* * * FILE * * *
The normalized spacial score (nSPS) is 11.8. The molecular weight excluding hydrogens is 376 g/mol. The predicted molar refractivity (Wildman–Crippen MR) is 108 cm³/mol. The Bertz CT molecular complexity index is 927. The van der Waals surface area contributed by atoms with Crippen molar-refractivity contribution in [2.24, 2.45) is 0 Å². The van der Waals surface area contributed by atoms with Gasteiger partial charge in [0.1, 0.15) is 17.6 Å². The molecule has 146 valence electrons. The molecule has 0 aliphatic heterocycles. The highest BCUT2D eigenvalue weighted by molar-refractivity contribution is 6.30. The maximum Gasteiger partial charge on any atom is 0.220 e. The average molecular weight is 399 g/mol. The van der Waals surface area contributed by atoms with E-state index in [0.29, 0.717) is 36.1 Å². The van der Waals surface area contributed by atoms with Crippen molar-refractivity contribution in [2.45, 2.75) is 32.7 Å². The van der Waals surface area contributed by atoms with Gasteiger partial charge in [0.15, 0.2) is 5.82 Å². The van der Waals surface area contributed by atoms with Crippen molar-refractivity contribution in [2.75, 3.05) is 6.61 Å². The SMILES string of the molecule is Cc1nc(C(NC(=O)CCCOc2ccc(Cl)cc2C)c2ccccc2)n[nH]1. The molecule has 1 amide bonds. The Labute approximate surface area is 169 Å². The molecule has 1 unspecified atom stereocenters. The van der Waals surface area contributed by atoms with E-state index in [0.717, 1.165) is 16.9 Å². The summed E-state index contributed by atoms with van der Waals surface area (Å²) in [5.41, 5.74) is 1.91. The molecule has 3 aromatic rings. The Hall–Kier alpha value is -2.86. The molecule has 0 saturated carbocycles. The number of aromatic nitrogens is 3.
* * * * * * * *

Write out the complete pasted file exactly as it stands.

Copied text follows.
The normalized spacial score (nSPS) is 11.8. The molecular weight excluding hydrogens is 376 g/mol. The predicted molar refractivity (Wildman–Crippen MR) is 108 cm³/mol. The Bertz CT molecular complexity index is 927. The van der Waals surface area contributed by atoms with Crippen molar-refractivity contribution in [2.24, 2.45) is 0 Å². The van der Waals surface area contributed by atoms with Gasteiger partial charge in [0.1, 0.15) is 17.6 Å². The molecule has 146 valence electrons. The molecule has 0 aliphatic heterocycles. The highest BCUT2D eigenvalue weighted by molar-refractivity contribution is 6.30. The maximum Gasteiger partial charge on any atom is 0.220 e. The average molecular weight is 399 g/mol. The van der Waals surface area contributed by atoms with E-state index in [0.29, 0.717) is 36.1 Å². The van der Waals surface area contributed by atoms with Crippen molar-refractivity contribution in [2.45, 2.75) is 32.7 Å². The van der Waals surface area contributed by atoms with Gasteiger partial charge in [0.15, 0.2) is 5.82 Å². The van der Waals surface area contributed by atoms with Crippen molar-refractivity contribution in [2.75, 3.05) is 6.61 Å². The SMILES string of the molecule is Cc1nc(C(NC(=O)CCCOc2ccc(Cl)cc2C)c2ccccc2)n[nH]1. The molecule has 1 amide bonds. The Labute approximate surface area is 169 Å². The molecule has 1 unspecified atom stereocenters. The van der Waals surface area contributed by atoms with E-state index in [0.717, 1.165) is 16.9 Å². The summed E-state index contributed by atoms with van der Waals surface area (Å²) in [5.41, 5.74) is 1.91. The molecule has 3 aromatic rings. The Hall–Kier alpha value is -2.86. The molecule has 0 saturated carbocycles. The number of aromatic nitrogens is 3.